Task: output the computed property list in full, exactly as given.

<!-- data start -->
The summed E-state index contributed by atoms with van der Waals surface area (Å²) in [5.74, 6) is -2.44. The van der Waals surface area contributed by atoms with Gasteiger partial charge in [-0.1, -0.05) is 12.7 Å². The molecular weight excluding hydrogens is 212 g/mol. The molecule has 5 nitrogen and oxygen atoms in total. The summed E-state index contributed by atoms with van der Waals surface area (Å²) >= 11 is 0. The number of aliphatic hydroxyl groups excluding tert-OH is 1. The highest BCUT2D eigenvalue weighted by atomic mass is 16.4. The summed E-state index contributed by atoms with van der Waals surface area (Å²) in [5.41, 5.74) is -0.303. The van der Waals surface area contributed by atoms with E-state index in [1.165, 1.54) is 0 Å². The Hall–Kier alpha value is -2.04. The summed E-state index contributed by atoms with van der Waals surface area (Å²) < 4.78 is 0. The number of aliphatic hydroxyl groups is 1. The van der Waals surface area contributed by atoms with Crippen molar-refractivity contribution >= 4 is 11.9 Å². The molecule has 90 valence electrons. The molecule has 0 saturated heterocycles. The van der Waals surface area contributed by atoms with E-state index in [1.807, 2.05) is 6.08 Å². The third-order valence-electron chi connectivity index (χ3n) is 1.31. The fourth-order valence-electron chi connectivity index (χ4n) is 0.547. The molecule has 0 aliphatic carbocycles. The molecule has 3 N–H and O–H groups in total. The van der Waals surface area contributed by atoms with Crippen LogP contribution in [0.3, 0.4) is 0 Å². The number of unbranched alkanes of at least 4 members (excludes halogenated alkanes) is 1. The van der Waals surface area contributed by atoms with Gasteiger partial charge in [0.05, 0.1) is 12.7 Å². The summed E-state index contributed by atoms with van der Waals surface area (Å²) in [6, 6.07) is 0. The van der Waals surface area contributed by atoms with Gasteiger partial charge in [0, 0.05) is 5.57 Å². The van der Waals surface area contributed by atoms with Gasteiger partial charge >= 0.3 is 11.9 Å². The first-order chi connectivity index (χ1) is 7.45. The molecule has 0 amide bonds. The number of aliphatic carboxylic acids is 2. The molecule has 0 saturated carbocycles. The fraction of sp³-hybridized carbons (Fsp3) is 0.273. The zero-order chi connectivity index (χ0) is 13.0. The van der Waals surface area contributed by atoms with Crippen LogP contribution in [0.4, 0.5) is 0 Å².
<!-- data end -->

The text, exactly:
The summed E-state index contributed by atoms with van der Waals surface area (Å²) in [5.74, 6) is -2.44. The van der Waals surface area contributed by atoms with Gasteiger partial charge in [-0.1, -0.05) is 12.7 Å². The molecular weight excluding hydrogens is 212 g/mol. The molecule has 5 nitrogen and oxygen atoms in total. The summed E-state index contributed by atoms with van der Waals surface area (Å²) >= 11 is 0. The number of aliphatic hydroxyl groups excluding tert-OH is 1. The highest BCUT2D eigenvalue weighted by atomic mass is 16.4. The summed E-state index contributed by atoms with van der Waals surface area (Å²) in [5.41, 5.74) is -0.303. The van der Waals surface area contributed by atoms with E-state index in [1.165, 1.54) is 0 Å². The Hall–Kier alpha value is -2.04. The summed E-state index contributed by atoms with van der Waals surface area (Å²) < 4.78 is 0. The number of aliphatic hydroxyl groups is 1. The van der Waals surface area contributed by atoms with Crippen molar-refractivity contribution >= 4 is 11.9 Å². The molecule has 90 valence electrons. The molecule has 0 saturated heterocycles. The van der Waals surface area contributed by atoms with E-state index in [1.807, 2.05) is 6.08 Å². The third-order valence-electron chi connectivity index (χ3n) is 1.31. The fourth-order valence-electron chi connectivity index (χ4n) is 0.547. The molecule has 0 aliphatic carbocycles. The molecule has 3 N–H and O–H groups in total. The van der Waals surface area contributed by atoms with Crippen LogP contribution in [0.3, 0.4) is 0 Å². The number of unbranched alkanes of at least 4 members (excludes halogenated alkanes) is 1. The van der Waals surface area contributed by atoms with Gasteiger partial charge in [0.05, 0.1) is 12.7 Å². The summed E-state index contributed by atoms with van der Waals surface area (Å²) in [6, 6.07) is 0. The van der Waals surface area contributed by atoms with Gasteiger partial charge in [0, 0.05) is 5.57 Å². The van der Waals surface area contributed by atoms with Gasteiger partial charge >= 0.3 is 11.9 Å². The first-order chi connectivity index (χ1) is 7.45. The molecule has 0 amide bonds. The number of aliphatic carboxylic acids is 2. The molecule has 0 saturated carbocycles. The fraction of sp³-hybridized carbons (Fsp3) is 0.273. The zero-order chi connectivity index (χ0) is 13.0. The van der Waals surface area contributed by atoms with Crippen LogP contribution in [0.4, 0.5) is 0 Å².